The Big Bang of Cocktails

Estimated read time: < 8 Minutes

A cocktail is an alcohol based concoction of different ingredients thrown together. The cocktails that we drink today were just random concoctions before they became famous. Here’s an overview of the fortunate moments when your favourite cocktails were first poured.


A classic aperitif, Bellini is a mixture of Prosecco sparkling wine and peach purée or nectar. Its natural ingredients are grown in the Venetian countryside. Bellini was first created by Giuseppe Cipriani in his bar – Harry’s Bar – when he was mixing up some fruits and wine. The characteristic sunset shade of the resultant drink was similar to that of a toga in a painting by Giovanni Bellini. Created in the summer of 1948, the name Bellini takes inspiration from this painting.

Moscow Mule

A vodka drink with a deliciously refreshing ginger kick beer, Moscow Mule is traditionally served in a copper mug. Invented in 1940, it is a good entry level drink with a spirit which isn’t very overwhelming. The extreme unpopularity of vodka and ginger beer and the inability of a manufacturer of solid copper mugs to sell them, led to the creation of the Moscow Mule — a vodka and ginger beer cocktail served in copper mugs.

Whiskey Sour

The simple Whiskey Sour is a nourishing drink. It has been around for a long time now. Back in the 1700s, the British Navy used to add lime juice to rum to prevent scurvy among sailors. The sailors took this concept to shore and eventually the basics of the sour cocktail were refined. The key to a great Whiskey Sour is to use fresh lemon juice.


Traditionally served as an Aperitif, Negroni is easy to make. In 1901, Count Camillo Negroni entered Bar Cosoni in Florence and requested the bartender to jazz up the Americano (Campari, vermouth and soda water), by adding a jigger of gin. Topped with an orange peel garnish, the Negroni was born and named after its inventor.

Long Island Iced Tea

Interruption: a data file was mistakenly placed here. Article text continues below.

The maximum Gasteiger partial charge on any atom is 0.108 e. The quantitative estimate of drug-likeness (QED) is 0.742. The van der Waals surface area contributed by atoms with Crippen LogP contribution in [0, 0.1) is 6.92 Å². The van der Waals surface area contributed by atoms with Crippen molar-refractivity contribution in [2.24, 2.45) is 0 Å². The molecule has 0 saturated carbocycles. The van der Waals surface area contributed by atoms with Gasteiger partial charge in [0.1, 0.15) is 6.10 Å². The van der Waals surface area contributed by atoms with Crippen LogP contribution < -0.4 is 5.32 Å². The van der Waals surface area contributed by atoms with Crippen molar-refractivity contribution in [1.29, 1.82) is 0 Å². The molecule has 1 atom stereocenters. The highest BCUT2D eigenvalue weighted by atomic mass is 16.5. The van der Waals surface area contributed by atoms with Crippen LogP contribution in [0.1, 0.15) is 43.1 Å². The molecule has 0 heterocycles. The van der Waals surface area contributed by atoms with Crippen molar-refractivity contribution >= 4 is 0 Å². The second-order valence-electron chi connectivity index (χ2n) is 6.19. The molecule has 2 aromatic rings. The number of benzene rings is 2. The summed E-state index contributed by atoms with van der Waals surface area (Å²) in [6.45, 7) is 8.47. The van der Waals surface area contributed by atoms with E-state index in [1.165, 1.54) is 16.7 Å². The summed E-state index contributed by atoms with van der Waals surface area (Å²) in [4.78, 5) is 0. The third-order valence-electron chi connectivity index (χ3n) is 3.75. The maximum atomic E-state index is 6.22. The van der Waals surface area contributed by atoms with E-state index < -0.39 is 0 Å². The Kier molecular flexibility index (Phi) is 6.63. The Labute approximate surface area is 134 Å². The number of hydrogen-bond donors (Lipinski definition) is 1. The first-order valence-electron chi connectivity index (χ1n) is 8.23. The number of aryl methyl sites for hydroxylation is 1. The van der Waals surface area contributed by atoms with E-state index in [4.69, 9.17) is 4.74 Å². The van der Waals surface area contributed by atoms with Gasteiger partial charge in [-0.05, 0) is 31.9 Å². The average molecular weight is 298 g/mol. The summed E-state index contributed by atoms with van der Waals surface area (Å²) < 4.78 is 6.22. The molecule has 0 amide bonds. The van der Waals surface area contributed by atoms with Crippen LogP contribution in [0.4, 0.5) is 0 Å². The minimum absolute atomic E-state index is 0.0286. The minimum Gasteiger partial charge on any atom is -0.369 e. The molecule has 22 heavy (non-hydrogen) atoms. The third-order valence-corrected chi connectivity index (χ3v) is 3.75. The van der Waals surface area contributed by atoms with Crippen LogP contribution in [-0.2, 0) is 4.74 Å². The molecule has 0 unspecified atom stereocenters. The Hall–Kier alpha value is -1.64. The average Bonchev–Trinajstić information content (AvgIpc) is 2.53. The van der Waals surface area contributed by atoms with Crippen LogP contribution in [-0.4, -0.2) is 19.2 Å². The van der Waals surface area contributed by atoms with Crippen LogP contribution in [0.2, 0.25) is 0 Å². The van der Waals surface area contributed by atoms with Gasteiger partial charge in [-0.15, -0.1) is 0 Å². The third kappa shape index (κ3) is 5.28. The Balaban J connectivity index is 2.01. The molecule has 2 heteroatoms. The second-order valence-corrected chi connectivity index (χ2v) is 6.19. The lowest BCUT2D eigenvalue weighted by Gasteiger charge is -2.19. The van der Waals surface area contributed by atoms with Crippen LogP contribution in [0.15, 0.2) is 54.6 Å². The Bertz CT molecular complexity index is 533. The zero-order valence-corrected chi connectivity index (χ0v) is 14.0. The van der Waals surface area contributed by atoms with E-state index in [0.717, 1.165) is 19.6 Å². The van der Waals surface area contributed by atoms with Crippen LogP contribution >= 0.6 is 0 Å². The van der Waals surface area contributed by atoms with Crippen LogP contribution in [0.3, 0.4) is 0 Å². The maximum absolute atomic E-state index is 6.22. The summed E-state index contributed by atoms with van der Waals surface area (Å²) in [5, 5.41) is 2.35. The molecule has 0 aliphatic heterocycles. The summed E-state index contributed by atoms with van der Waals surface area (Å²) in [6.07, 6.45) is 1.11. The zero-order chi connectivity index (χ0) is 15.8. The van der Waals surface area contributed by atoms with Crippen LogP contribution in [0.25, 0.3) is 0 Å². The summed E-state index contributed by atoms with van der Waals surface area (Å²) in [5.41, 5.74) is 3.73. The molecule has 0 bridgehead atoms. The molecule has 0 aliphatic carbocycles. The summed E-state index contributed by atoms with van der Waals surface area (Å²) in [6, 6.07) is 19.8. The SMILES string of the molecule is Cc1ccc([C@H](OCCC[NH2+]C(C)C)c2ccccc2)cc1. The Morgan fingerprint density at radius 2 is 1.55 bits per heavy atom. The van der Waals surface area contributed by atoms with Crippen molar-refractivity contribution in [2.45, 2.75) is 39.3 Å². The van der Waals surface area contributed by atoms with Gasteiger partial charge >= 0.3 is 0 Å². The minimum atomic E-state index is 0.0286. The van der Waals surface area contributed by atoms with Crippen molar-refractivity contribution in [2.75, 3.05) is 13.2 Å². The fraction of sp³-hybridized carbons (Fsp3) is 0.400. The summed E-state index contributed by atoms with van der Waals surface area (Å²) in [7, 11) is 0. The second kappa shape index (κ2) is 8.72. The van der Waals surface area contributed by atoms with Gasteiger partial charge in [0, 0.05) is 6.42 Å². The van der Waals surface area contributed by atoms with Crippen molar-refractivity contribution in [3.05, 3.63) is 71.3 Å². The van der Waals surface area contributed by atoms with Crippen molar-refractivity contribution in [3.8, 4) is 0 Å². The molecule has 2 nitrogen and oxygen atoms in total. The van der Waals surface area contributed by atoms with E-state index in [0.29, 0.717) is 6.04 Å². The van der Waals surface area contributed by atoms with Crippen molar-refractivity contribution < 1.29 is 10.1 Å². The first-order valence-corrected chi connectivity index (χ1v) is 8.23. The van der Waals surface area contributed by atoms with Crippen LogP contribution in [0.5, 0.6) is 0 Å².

The Long Island Iced Tea, popularly known as LIIT is a six liquor cocktail. Invented in Long Island in 1972, it is typically made from vodka, tequila, light rum, triple sec, gin and a splash of coca-cola. The mix gives the drink the amber hue of tea which explains the ‘Tea’ in its name. Over-pouring the liquors may make it too strong and put the taste off balance. Strike a balance between the potency and the taste, otherwise it’s just too much booze.


Manhattan is a classic cocktail that suits all palates. One can easily adapt it to their personal taste. It is an ideal drink for any occasion.  Manhattan has been around for over a hundred years, with many different versions being passed down. There are various stories about the creation of Manhattan. All date back to 1880s and to the Manhattan Club in New York. The club still claims the ownership of the recipe.


A fruity and fancy cocktail — Sangria is the traditional red wine punch popular across Europe. Sangria hails from Spain and derives its name from the Spanish word ‘sangre’ meaning bloody. Cut citrus fruit was added to inferior wine to improve the taste. Spaniards started to add spices, sugar, brandy and cinnamon to this improved wine and that’s how the Sangria was invented.  As stated under the European law, only bottled Sangria from Spain or Portugal can be labelled ‘Sangria’.


Image Credit: Beats & Deets|

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